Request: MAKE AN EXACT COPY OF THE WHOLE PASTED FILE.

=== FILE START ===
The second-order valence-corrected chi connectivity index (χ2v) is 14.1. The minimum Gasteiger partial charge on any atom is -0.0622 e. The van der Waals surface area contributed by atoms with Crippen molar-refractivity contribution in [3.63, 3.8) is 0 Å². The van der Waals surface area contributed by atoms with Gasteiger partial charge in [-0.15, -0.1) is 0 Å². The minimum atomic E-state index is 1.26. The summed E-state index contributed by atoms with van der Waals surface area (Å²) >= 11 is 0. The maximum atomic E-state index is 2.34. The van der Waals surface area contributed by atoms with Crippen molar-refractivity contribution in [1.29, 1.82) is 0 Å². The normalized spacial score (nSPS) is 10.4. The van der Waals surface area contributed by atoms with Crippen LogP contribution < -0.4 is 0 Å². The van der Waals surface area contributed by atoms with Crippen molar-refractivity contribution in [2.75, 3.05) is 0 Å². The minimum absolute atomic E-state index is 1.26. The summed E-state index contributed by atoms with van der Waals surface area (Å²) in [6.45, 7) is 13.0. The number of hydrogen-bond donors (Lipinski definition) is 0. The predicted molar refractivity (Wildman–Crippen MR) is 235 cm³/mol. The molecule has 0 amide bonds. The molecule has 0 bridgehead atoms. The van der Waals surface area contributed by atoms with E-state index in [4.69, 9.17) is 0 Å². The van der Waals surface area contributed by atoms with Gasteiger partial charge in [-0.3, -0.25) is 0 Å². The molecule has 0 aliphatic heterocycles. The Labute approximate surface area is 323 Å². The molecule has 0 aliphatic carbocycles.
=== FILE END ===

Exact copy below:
The second-order valence-corrected chi connectivity index (χ2v) is 14.1. The minimum Gasteiger partial charge on any atom is -0.0622 e. The van der Waals surface area contributed by atoms with Crippen molar-refractivity contribution in [3.63, 3.8) is 0 Å². The van der Waals surface area contributed by atoms with Gasteiger partial charge in [-0.15, -0.1) is 0 Å². The minimum atomic E-state index is 1.26. The summed E-state index contributed by atoms with van der Waals surface area (Å²) >= 11 is 0. The maximum atomic E-state index is 2.34. The van der Waals surface area contributed by atoms with Crippen molar-refractivity contribution in [1.29, 1.82) is 0 Å². The normalized spacial score (nSPS) is 10.4. The van der Waals surface area contributed by atoms with Crippen LogP contribution < -0.4 is 0 Å². The van der Waals surface area contributed by atoms with Crippen molar-refractivity contribution in [2.75, 3.05) is 0 Å². The minimum absolute atomic E-state index is 1.26. The summed E-state index contributed by atoms with van der Waals surface area (Å²) in [6.45, 7) is 13.0. The number of hydrogen-bond donors (Lipinski definition) is 0. The predicted molar refractivity (Wildman–Crippen MR) is 235 cm³/mol. The molecule has 0 amide bonds. The molecule has 0 bridgehead atoms. The van der Waals surface area contributed by atoms with E-state index in [4.69, 9.17) is 0 Å². The van der Waals surface area contributed by atoms with Gasteiger partial charge in [-0.3, -0.25) is 0 Å². The molecule has 0 aliphatic heterocycles. The Labute approximate surface area is 323 Å². The molecule has 0 aliphatic carbocycles.